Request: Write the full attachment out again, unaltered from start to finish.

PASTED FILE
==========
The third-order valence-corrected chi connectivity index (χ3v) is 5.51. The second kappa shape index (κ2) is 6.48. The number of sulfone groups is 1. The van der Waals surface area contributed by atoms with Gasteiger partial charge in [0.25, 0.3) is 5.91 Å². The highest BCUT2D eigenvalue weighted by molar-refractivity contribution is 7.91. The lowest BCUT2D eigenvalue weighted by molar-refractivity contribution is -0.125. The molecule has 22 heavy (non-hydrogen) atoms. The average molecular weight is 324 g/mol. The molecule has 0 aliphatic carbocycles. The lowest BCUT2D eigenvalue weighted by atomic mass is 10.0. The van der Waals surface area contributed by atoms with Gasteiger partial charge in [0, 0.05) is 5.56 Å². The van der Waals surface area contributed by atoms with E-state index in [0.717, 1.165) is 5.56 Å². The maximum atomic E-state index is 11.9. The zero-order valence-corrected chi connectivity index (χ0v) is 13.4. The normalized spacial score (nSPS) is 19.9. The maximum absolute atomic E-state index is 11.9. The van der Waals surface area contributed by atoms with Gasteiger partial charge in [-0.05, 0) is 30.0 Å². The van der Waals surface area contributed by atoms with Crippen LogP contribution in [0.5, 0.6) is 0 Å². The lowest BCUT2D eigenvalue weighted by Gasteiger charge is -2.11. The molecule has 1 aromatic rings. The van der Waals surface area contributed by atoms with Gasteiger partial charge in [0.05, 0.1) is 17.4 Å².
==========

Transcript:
The third-order valence-corrected chi connectivity index (χ3v) is 5.51. The second kappa shape index (κ2) is 6.48. The number of sulfone groups is 1. The van der Waals surface area contributed by atoms with Gasteiger partial charge in [0.25, 0.3) is 5.91 Å². The highest BCUT2D eigenvalue weighted by molar-refractivity contribution is 7.91. The lowest BCUT2D eigenvalue weighted by molar-refractivity contribution is -0.125. The molecule has 22 heavy (non-hydrogen) atoms. The average molecular weight is 324 g/mol. The molecule has 0 aliphatic carbocycles. The lowest BCUT2D eigenvalue weighted by atomic mass is 10.0. The van der Waals surface area contributed by atoms with Gasteiger partial charge in [0, 0.05) is 5.56 Å². The van der Waals surface area contributed by atoms with E-state index in [0.717, 1.165) is 5.56 Å². The maximum atomic E-state index is 11.9. The zero-order valence-corrected chi connectivity index (χ0v) is 13.4. The normalized spacial score (nSPS) is 19.9. The maximum absolute atomic E-state index is 11.9. The van der Waals surface area contributed by atoms with Gasteiger partial charge in [-0.05, 0) is 30.0 Å². The van der Waals surface area contributed by atoms with Crippen LogP contribution in [0.5, 0.6) is 0 Å². The lowest BCUT2D eigenvalue weighted by Gasteiger charge is -2.11. The molecule has 1 aromatic rings. The van der Waals surface area contributed by atoms with Gasteiger partial charge in [0.05, 0.1) is 17.4 Å².